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Are Drones Being Used to Hunt Accused Calif. Cop-Killer -- the 'First Human Target' on U.S. Soil?

Are Drones Being Used to Hunt Accused Calif. Cop-Killer -- the 'First Human Target' on U.S. Soil?

“We are using all the tools at our disposal.”

Editor's note: Further reports have U.S. Customs and Border Patrol saying drones are not being used to look for Christopher Dorner. We've included an update at the end of this post regarding this new information. 

With the manhunt for fugitive ex-police officer Christopher Dorner -- a man wanted for the slayings of three people -- heading into day eight, reports are that the police department will be using "all tools at our disposal," which includes drones.

This image provided by the Irvine Police Department shows Christopher Dorner from surveillance video at an Orange County, Calif., hotel. (Photo: AP/Irvine Police Department)

The U.K.'s The Express reported that Dorner was the "first human target for remotely-controlled airborne drones on US soil." Here's more on what officers revealed about the use of drones in this case:

A senior police source said: “The thermal imaging cameras the drones use may be our only hope of finding him. On the ground, it’s like looking for a needle in a haystack.”

Asked directly if drones have already been deployed, Riverside Police Chief Sergio Diaz, who is jointly leading the task force, said: “We are using all the tools at our disposal.”

The use of drones was later confirmed by Customs and Border Patrol spokesman Ralph DeSio, who revealed agents have been prepared for Dorner to make a dash for the Mexican border since his rampage began.

He said: “This agency has been at the forefront of domestic use of drones by law enforcement. That’s all I can say at the moment.”

The question over the use of drones to find Dorner, who has a $1 million reward on his head for information leading to his arrest, comes as the use of such equipment has been at the forefront of public discussion after a leaked memo revealed the Obama administration's approval of using drones against U.S. citizens, provided they are “senior operational” leaders of Al Qaeda or “an associated force."

The hunt for Dorner began after he shot to death an assistant women's college basketball coach and her fiance in their car in Irvine, Calif., on Feb. 3. Police later learned the woman was the daughter of a retired Los Angeles police captain who represented Dorner in disciplinary hearings that resulted in his dismissal from the force.

Three days later, police discovered Dorner's manifesto of his thoughts about the police department and public figures such as President Barack Obama, former Secretary of State Hillary Clinton and the president of the NRA.

San Bernardino County Sheriff's officer Ken Owens searches a home for the former Los Angeles police officer Christopher Dorner in Big Bear Lake, Calif, Sunday, Feb. 10. (Photo: AP/Jae C. Hong)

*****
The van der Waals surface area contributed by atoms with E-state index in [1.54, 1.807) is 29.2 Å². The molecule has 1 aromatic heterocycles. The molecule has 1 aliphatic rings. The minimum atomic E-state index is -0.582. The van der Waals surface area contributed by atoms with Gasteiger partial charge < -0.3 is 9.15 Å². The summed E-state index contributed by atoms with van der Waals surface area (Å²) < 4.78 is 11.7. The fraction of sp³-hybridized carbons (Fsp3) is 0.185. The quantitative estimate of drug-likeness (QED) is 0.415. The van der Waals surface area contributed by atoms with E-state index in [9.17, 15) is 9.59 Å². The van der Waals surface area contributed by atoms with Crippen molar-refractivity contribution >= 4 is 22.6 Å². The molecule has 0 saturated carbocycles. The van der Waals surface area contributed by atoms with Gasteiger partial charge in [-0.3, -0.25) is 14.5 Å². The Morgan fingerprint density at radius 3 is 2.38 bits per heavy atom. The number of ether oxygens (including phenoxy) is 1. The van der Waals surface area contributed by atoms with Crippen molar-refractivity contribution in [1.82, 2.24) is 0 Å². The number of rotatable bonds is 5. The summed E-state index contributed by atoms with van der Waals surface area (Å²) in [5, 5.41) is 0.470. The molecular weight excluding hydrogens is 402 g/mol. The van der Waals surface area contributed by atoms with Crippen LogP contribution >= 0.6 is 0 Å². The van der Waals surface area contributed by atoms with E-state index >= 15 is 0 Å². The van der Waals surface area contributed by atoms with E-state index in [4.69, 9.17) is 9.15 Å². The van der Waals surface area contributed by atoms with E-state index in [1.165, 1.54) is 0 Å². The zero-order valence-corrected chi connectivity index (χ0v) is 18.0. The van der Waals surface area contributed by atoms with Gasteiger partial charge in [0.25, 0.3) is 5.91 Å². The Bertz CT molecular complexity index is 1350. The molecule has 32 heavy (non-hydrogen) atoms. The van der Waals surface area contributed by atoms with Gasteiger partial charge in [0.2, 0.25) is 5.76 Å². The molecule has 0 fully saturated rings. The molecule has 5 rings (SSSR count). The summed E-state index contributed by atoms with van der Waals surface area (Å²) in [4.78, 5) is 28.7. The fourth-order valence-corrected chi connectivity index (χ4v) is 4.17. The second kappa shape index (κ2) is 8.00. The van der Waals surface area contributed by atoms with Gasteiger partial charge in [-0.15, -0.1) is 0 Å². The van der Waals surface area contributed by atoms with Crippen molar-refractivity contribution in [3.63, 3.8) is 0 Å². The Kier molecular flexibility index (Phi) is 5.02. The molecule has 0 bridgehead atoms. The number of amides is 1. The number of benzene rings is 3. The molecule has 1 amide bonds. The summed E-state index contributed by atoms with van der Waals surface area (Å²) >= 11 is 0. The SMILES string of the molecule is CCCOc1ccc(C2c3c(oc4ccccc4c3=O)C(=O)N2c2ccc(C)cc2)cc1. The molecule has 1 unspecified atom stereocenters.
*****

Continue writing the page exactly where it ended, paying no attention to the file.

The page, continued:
By Feb. 7, Riverside police were chasing a man thought to be Dorner, which resulted in one cop being grazed by a bullet. Two officers were ambushed by the man after he evaded the other officers during the chase. At this time the man killed one Riverside police officer and the other is critically injured.

The hunt over the weekend had officers in the freezing, snowy San Bernardino Mountains where Dorner's footprints were lost near the site where his burned out truck was found. Helicopters with heat-seeking technology were deployed in the mountains near Big Bear.

As for the use of drones, the Department of Homeland Security has long been using UAVs overseas in combat zones for both surveillance and lethal strikes. More recently, DHS has been using  drones for surveillance on U.S. soil, especially at the borders. Weaponized drones to be used in strikes against American citizens who have ties to terrorist organizations has only recently come to light and is spurring conversation regarding whether it is constitutional. When it comes to local police departments' use of drones, more law enforcement across the nation have been acquiring the equipment for surveillance purposes. The FAA recently released an updated list of who has applied for drone authorization approval in the United States, thanks to a Freedom of Information Act request made by the Electronic Frontier Foundation.

From what was said by officers regarding the use of drones in the manhunt for Dorner, it appears they will only be used to locate and not to take down the suspected killer. As for Dorner being the "first human target" of drones in the U.S., this isn't necessarily the case. For example, a judge allowed the use of drones for surveillance of a citizen who was accused of stealing cows in North Dakota.

Watch this local news report regarding the manhunt and the reward offered:

Update: As we stated earlier in this post, Dorner would not technically the first man to have drones hunt for him in U.S. soil, but Gawker pointed to an interview with U.S. Customs and Border Patrol by Mashable, which state the use of drones in Droner's case is not correct:

"Reports that U.S. Customs and Border Protection’s unmanned aircraft systems (UAS) are being used are incorrect. CBP UAS are not flying in support of the search," a spokesperson from the U.S. Customs and Border Protection told Mashable via email.

The statement from the CBP comes as others had already cast doubt on the original report's claim.

The Associated Press contributed to this report. 

(H/T: Gizmodo)

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